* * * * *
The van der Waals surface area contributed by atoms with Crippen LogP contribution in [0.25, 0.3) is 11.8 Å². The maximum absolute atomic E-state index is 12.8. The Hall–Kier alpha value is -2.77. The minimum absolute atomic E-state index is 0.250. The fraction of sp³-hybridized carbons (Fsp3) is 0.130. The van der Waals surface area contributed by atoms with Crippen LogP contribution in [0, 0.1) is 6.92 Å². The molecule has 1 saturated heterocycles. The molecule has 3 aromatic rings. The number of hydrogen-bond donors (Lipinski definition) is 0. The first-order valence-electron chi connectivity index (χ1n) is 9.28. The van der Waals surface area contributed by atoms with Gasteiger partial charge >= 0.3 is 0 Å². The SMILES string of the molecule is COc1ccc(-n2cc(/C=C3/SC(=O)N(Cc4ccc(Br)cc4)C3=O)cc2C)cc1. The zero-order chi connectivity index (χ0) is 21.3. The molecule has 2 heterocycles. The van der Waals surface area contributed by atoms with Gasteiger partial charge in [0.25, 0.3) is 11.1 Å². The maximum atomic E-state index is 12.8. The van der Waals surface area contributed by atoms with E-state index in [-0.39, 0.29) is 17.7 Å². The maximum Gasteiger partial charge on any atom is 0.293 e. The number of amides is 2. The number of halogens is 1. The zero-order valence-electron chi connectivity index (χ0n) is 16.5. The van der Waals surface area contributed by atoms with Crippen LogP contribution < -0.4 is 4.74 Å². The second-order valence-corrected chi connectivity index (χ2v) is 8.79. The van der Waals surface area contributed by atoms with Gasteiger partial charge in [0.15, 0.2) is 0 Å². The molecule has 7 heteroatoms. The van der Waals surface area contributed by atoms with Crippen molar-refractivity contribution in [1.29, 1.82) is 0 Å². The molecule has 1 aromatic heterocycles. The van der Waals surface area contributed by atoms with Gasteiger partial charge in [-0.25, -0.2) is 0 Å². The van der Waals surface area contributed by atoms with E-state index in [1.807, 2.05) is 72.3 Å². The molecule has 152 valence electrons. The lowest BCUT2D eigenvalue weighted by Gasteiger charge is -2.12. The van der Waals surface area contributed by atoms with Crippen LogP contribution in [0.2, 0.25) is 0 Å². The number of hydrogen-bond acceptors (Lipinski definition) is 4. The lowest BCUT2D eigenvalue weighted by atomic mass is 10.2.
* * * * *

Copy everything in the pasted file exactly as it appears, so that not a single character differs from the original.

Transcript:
The van der Waals surface area contributed by atoms with Crippen LogP contribution in [0.25, 0.3) is 11.8 Å². The maximum absolute atomic E-state index is 12.8. The Hall–Kier alpha value is -2.77. The minimum absolute atomic E-state index is 0.250. The fraction of sp³-hybridized carbons (Fsp3) is 0.130. The van der Waals surface area contributed by atoms with Crippen LogP contribution in [0, 0.1) is 6.92 Å². The molecule has 1 saturated heterocycles. The molecule has 3 aromatic rings. The number of hydrogen-bond donors (Lipinski definition) is 0. The first-order valence-electron chi connectivity index (χ1n) is 9.28. The van der Waals surface area contributed by atoms with Gasteiger partial charge >= 0.3 is 0 Å². The SMILES string of the molecule is COc1ccc(-n2cc(/C=C3/SC(=O)N(Cc4ccc(Br)cc4)C3=O)cc2C)cc1. The zero-order chi connectivity index (χ0) is 21.3. The molecule has 2 heterocycles. The van der Waals surface area contributed by atoms with Gasteiger partial charge in [0.25, 0.3) is 11.1 Å². The maximum atomic E-state index is 12.8. The van der Waals surface area contributed by atoms with E-state index in [-0.39, 0.29) is 17.7 Å². The maximum Gasteiger partial charge on any atom is 0.293 e. The number of amides is 2. The number of halogens is 1. The zero-order valence-electron chi connectivity index (χ0n) is 16.5. The van der Waals surface area contributed by atoms with Crippen LogP contribution < -0.4 is 4.74 Å². The second-order valence-corrected chi connectivity index (χ2v) is 8.79. The van der Waals surface area contributed by atoms with Gasteiger partial charge in [0.15, 0.2) is 0 Å². The molecule has 7 heteroatoms. The van der Waals surface area contributed by atoms with Crippen molar-refractivity contribution in [1.29, 1.82) is 0 Å². The molecule has 1 aromatic heterocycles. The van der Waals surface area contributed by atoms with Gasteiger partial charge in [-0.25, -0.2) is 0 Å². The van der Waals surface area contributed by atoms with E-state index in [1.807, 2.05) is 72.3 Å². The molecule has 152 valence electrons. The lowest BCUT2D eigenvalue weighted by Gasteiger charge is -2.12. The van der Waals surface area contributed by atoms with Crippen LogP contribution in [0.2, 0.25) is 0 Å². The number of hydrogen-bond acceptors (Lipinski definition) is 4. The lowest BCUT2D eigenvalue weighted by atomic mass is 10.2.